A compelling dual-narrated tale from Jennifer Latham that questions how far we've come with race relations.
Some bodies won't stay buried.
Some stories need to be told.
When 17-year-old Rowan Chase finds a skeleton on her family's property, she has no idea that investigating the brutal century-old murder will lead to a summer of painful discoveries about the present and the past. Nearly 100 years earlier, a misguided violent encounter propels 17-year-old Will Tillman into a racial firestorm.
In a country rife with violence against blacks and a hometown segregated by Jim Crow, Will must make hard choices on a painful journey towards self discovery and face his inner demons in order to do what's right the night Tulsa burns. Through intricately interwoven alternating perspectives, Jennifer Latham's lightning-paced pause-resister brings the Tulsa race riot of 1921 to blazing life and raises important questions about the complex state of US race relations - both yesterday and today.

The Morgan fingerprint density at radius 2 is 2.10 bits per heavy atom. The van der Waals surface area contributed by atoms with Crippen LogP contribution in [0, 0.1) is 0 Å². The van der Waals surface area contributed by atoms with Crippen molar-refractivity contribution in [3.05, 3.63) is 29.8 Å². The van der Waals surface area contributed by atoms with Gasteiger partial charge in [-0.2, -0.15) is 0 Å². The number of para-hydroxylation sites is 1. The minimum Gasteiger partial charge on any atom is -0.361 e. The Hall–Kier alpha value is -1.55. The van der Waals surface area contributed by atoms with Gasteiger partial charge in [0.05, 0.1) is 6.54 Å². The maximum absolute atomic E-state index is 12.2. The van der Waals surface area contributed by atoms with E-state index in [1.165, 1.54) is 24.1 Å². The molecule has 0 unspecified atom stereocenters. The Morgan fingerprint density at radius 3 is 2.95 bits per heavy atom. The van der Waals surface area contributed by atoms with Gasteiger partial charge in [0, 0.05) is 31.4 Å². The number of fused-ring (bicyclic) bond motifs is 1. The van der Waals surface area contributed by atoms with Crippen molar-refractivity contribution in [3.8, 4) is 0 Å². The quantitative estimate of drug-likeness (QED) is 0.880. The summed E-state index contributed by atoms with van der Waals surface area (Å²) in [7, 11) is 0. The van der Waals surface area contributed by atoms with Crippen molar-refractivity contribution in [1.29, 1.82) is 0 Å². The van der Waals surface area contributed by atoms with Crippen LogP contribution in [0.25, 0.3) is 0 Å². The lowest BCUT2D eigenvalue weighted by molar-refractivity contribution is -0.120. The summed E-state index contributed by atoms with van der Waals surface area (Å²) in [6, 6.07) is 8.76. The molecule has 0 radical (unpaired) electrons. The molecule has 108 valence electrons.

"Latham presents a fast-paced historical novel brimming with unsparing detail and unshakeable truths about a shameful chapter in American history.... An unflinching, superbly written story about family, friendship, and integrity, set during one of America's deadliest race riots." (Kirkus Reviews, starred review)
"Wrapped in a detective tale, this is a thoughtful look at racial issues, an exciting whodunit, and a fascinating glimpse into Tulsa history." (School Library Connection)
"Latham masterfully weaves together the story of two well-off, mixed-race teenagers - Rowan, in the present, and Will, who lived in Tulsa in 1921 - in this fast-paced, tension-filled look at race, privilege, and violence in America.... This timely story gives readers an unflinching look at the problem of racism, both past and present, while simultaneously offering the hope of overcoming that hatred." (Booklist, starred review)